2007 brought all kinds of fine tidings via the Internet, so we’d like to take a moment to reflect on some our favorites. Below are our top ten web hits of 2007.
10. Making Vindaloo.
Is dry humping was work safe? Ask yourself this question prior to playing this fantastic Bollywood soft core porn. Found via Fleshbot earlier this year, not much more needs to be said on the subject of this truly fascinating video.
We couldn’t decide whether various LOLcat sites or Snoop Dogg’s latest video should take the number 9 spot so we chose both. As far as we’re aware, no mash up video of the two exists, but we all know it’s only a matter time before everything on the web becomes lolinized.
Nearing his third blogging year dealer Edward Winkleman writes consistently useful posts on an array of art related news. Probably an obvious pick to those who follow art blogs, Winkleman’s posts devotes a lot of time and resources to emerging artists while also covering main stream art news items.
Using delicious, a web application that creates a public record of your bookmarks, WIZARDISHUNGRY posted more great Internet finds than I could keep up with last year. A few of my favorites include the gif above, and via the best of craigslist: Let us Frolic in My Totally Dope Blanket Fort.
6. Paris Hilton Facebook Application
A model of simple elegance, this facebook application provides up to the minute updates on whether Paris is in jail. In light of her now assumed freedom status, about once every month or two the application lets us know how she’s doing. This month she’s been very very thirsty.
5. 20 x 200
Hurray for Fine Art (ie NOT illustration) you can actually afford! There’s a lot more around with Jen Bekman’s 20 x 200. 20 bucks for a print, shipping to Canada and the UK, and art we actually like. Not all of it mind you — like any site it has its ups and downs, but there’s certainly enough to satisfy even the most scrutinizing eye more than once. Our one wish: Series prints! Why have one 8 x 11 over your couch when you can have 4?
Olia Lialina describes the state of web 2.0 through a survey and investigation of blogs, myspace profiles, translucency, cats and glitter. The paper makes what might appear to be a lot of obvious observations about current web aesthetics, except that most of us never think to reflect on what we use. For this reason, I found her thoughts very illuminating.
As a contributing editor to ArtCal I may not be the most unbiased person on this subject, but I happen to think, the redesign goes a long way in introducing people to emerging artists. It’s clean and simple event listings, and newly launched zine are amongst the most comprehensive art websites today. Likewise, Rhizome’s stunning redesign keeps members and readers alike a breast of new media artists, happenings and news with great efficiency.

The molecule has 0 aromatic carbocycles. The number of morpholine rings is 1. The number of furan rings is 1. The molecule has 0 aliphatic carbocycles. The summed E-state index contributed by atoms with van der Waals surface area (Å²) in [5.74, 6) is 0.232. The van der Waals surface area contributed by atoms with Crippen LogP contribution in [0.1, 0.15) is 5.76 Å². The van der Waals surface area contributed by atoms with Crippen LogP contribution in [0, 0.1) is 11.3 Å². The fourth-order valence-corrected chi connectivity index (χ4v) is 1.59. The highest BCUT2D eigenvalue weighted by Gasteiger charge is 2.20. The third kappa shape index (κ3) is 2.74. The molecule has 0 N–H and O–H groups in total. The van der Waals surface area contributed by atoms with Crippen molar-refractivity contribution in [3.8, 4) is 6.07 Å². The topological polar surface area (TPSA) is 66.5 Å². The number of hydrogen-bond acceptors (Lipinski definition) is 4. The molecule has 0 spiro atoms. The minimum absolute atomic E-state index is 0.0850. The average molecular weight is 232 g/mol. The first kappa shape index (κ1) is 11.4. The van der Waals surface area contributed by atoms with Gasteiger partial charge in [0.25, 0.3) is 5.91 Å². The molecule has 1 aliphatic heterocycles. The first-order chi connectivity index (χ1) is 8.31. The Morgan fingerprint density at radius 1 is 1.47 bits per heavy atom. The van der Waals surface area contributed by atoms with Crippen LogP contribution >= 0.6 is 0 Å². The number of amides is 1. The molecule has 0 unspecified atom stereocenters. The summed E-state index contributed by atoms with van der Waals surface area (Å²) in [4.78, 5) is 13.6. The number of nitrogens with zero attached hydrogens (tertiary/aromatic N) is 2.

At The Reeler I predicted Meme Romanticism would be the best show of the year, and while I haven’t drawn that list up yet, Carlo Zanni easily tops our best of the web list. This marks the second year in a row, that a web based work about death and web traffic bests all others (Arcangel’s Punk Rock 101 was last years pick.) , which might indicate editorial bias, though my feeling is that both pieces are simply quite strong. Rather than rehash my own words, I’ve provided my Reeler summation below:
“It's not a matter of accepting death — it's just a word,” the narrator tells us, drawing from the last page of John Haskell's 2004 novel American Purgatorio. The film pictures a man covered in spots, presumably on his death bed, as the narration continues: “It doesn’t happen like that. ‘Accepting’ is a word in a dictionary, and what happens isn’t a word — just like clouds aren’t words, or the man driving by with his arms out the window isn’t a word. But they happen. They all happen and then they’re gone.”
I suppose only the nerdiest of Internet users read these words and immediately relate them to hit counts or other Web metrics, but Zanni takes this a step further by setting up a program using Google analytics to create more or fewer spots on the ailing man's body contingent on the amount of visitors to the film's Web site. Probably my favorite aspect of this piece lies in the premise that a good idea might kill a man, though it speaks on many more levels as well, underscoring and ultimately literalizing the viral nature of Web traffic and the fragility of success.
BONUS. A year in the Internet 2006 Published in 2007 this jewel introduced me to paper toilet, Yellow Magic Orchestra videos on Youtube, and Bass Hunter’s Boten Ana. If you haven’t seen this page already, it’s a must read!
Related: The Best of the Web 2006